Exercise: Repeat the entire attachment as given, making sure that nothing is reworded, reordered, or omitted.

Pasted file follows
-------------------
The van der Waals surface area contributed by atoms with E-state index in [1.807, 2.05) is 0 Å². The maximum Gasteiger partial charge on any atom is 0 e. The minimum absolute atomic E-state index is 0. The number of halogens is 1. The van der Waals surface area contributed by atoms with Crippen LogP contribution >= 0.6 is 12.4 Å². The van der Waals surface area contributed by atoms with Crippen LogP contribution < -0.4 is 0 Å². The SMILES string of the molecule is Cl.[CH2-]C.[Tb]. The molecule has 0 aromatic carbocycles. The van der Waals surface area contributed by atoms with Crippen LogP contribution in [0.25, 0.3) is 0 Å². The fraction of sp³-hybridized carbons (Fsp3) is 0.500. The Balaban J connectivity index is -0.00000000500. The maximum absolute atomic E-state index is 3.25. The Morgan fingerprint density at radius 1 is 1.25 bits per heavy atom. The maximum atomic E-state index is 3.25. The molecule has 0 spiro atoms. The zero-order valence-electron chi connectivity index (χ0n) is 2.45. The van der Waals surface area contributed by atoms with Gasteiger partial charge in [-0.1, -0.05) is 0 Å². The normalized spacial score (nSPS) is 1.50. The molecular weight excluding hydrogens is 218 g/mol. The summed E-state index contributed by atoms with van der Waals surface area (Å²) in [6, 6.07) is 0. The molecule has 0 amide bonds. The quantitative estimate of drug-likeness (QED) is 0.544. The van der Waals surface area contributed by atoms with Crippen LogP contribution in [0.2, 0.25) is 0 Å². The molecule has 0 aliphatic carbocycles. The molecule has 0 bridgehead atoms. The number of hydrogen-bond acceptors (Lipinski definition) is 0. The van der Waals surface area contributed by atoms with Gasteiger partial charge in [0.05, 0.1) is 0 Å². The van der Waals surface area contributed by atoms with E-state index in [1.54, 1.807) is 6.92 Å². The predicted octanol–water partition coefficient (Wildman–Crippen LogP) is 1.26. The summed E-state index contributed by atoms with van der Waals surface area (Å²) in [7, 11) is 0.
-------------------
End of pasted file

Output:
The van der Waals surface area contributed by atoms with E-state index in [1.807, 2.05) is 0 Å². The maximum Gasteiger partial charge on any atom is 0 e. The minimum absolute atomic E-state index is 0. The number of halogens is 1. The van der Waals surface area contributed by atoms with Crippen LogP contribution >= 0.6 is 12.4 Å². The van der Waals surface area contributed by atoms with Crippen LogP contribution < -0.4 is 0 Å². The SMILES string of the molecule is Cl.[CH2-]C.[Tb]. The molecule has 0 aromatic carbocycles. The van der Waals surface area contributed by atoms with Crippen LogP contribution in [0.25, 0.3) is 0 Å². The fraction of sp³-hybridized carbons (Fsp3) is 0.500. The Balaban J connectivity index is -0.00000000500. The maximum absolute atomic E-state index is 3.25. The Morgan fingerprint density at radius 1 is 1.25 bits per heavy atom. The maximum atomic E-state index is 3.25. The molecule has 0 spiro atoms. The zero-order valence-electron chi connectivity index (χ0n) is 2.45. The van der Waals surface area contributed by atoms with Gasteiger partial charge in [-0.1, -0.05) is 0 Å². The normalized spacial score (nSPS) is 1.50. The molecular weight excluding hydrogens is 218 g/mol. The summed E-state index contributed by atoms with van der Waals surface area (Å²) in [6, 6.07) is 0. The molecule has 0 amide bonds. The quantitative estimate of drug-likeness (QED) is 0.544. The van der Waals surface area contributed by atoms with Crippen LogP contribution in [0.2, 0.25) is 0 Å². The molecule has 0 aliphatic carbocycles. The molecule has 0 bridgehead atoms. The number of hydrogen-bond acceptors (Lipinski definition) is 0. The van der Waals surface area contributed by atoms with Gasteiger partial charge in [0.05, 0.1) is 0 Å². The van der Waals surface area contributed by atoms with E-state index in [1.54, 1.807) is 6.92 Å². The predicted octanol–water partition coefficient (Wildman–Crippen LogP) is 1.26. The summed E-state index contributed by atoms with van der Waals surface area (Å²) in [7, 11) is 0.